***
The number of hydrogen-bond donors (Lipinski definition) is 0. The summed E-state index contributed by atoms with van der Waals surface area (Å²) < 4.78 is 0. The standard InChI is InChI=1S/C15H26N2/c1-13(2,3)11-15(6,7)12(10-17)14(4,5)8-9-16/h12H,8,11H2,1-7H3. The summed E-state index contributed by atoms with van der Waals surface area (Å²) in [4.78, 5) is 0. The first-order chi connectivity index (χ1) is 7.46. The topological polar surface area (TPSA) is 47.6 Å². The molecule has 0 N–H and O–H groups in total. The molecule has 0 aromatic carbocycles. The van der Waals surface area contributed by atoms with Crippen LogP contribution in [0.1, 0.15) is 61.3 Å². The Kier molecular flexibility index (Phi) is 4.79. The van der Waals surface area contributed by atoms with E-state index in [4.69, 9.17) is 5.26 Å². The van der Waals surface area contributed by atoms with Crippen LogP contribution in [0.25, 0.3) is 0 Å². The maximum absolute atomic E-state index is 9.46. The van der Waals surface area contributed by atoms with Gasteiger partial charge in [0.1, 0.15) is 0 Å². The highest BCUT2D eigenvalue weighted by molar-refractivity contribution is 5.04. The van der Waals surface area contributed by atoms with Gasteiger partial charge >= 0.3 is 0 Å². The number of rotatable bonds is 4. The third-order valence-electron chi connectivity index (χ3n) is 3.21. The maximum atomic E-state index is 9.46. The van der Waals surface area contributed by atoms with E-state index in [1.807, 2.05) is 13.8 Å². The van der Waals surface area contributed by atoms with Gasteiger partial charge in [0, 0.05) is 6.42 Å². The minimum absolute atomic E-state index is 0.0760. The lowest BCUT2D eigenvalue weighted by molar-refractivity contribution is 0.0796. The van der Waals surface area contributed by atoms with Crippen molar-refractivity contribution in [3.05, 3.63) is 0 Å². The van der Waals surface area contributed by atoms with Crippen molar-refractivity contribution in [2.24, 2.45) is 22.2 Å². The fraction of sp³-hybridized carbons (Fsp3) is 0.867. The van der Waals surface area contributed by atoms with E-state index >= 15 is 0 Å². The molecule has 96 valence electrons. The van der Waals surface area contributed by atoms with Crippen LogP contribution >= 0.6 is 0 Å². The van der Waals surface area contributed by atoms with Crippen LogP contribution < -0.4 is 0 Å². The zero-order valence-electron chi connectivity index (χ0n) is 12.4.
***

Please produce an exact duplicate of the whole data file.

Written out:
The number of hydrogen-bond donors (Lipinski definition) is 0. The summed E-state index contributed by atoms with van der Waals surface area (Å²) < 4.78 is 0. The standard InChI is InChI=1S/C15H26N2/c1-13(2,3)11-15(6,7)12(10-17)14(4,5)8-9-16/h12H,8,11H2,1-7H3. The summed E-state index contributed by atoms with van der Waals surface area (Å²) in [4.78, 5) is 0. The first-order chi connectivity index (χ1) is 7.46. The topological polar surface area (TPSA) is 47.6 Å². The molecule has 0 N–H and O–H groups in total. The molecule has 0 aromatic carbocycles. The van der Waals surface area contributed by atoms with Crippen LogP contribution in [0.1, 0.15) is 61.3 Å². The Kier molecular flexibility index (Phi) is 4.79. The van der Waals surface area contributed by atoms with E-state index in [4.69, 9.17) is 5.26 Å². The van der Waals surface area contributed by atoms with Crippen LogP contribution in [0.25, 0.3) is 0 Å². The maximum absolute atomic E-state index is 9.46. The van der Waals surface area contributed by atoms with Gasteiger partial charge in [0.1, 0.15) is 0 Å². The highest BCUT2D eigenvalue weighted by molar-refractivity contribution is 5.04. The van der Waals surface area contributed by atoms with Gasteiger partial charge >= 0.3 is 0 Å². The number of rotatable bonds is 4. The third-order valence-electron chi connectivity index (χ3n) is 3.21. The maximum atomic E-state index is 9.46. The van der Waals surface area contributed by atoms with E-state index in [1.807, 2.05) is 13.8 Å². The van der Waals surface area contributed by atoms with Gasteiger partial charge in [0, 0.05) is 6.42 Å². The minimum absolute atomic E-state index is 0.0760. The lowest BCUT2D eigenvalue weighted by molar-refractivity contribution is 0.0796. The van der Waals surface area contributed by atoms with Crippen molar-refractivity contribution in [3.05, 3.63) is 0 Å². The van der Waals surface area contributed by atoms with Crippen molar-refractivity contribution in [2.24, 2.45) is 22.2 Å². The fraction of sp³-hybridized carbons (Fsp3) is 0.867. The van der Waals surface area contributed by atoms with E-state index >= 15 is 0 Å². The molecule has 96 valence electrons. The van der Waals surface area contributed by atoms with Crippen LogP contribution >= 0.6 is 0 Å². The van der Waals surface area contributed by atoms with Crippen LogP contribution < -0.4 is 0 Å². The zero-order valence-electron chi connectivity index (χ0n) is 12.4.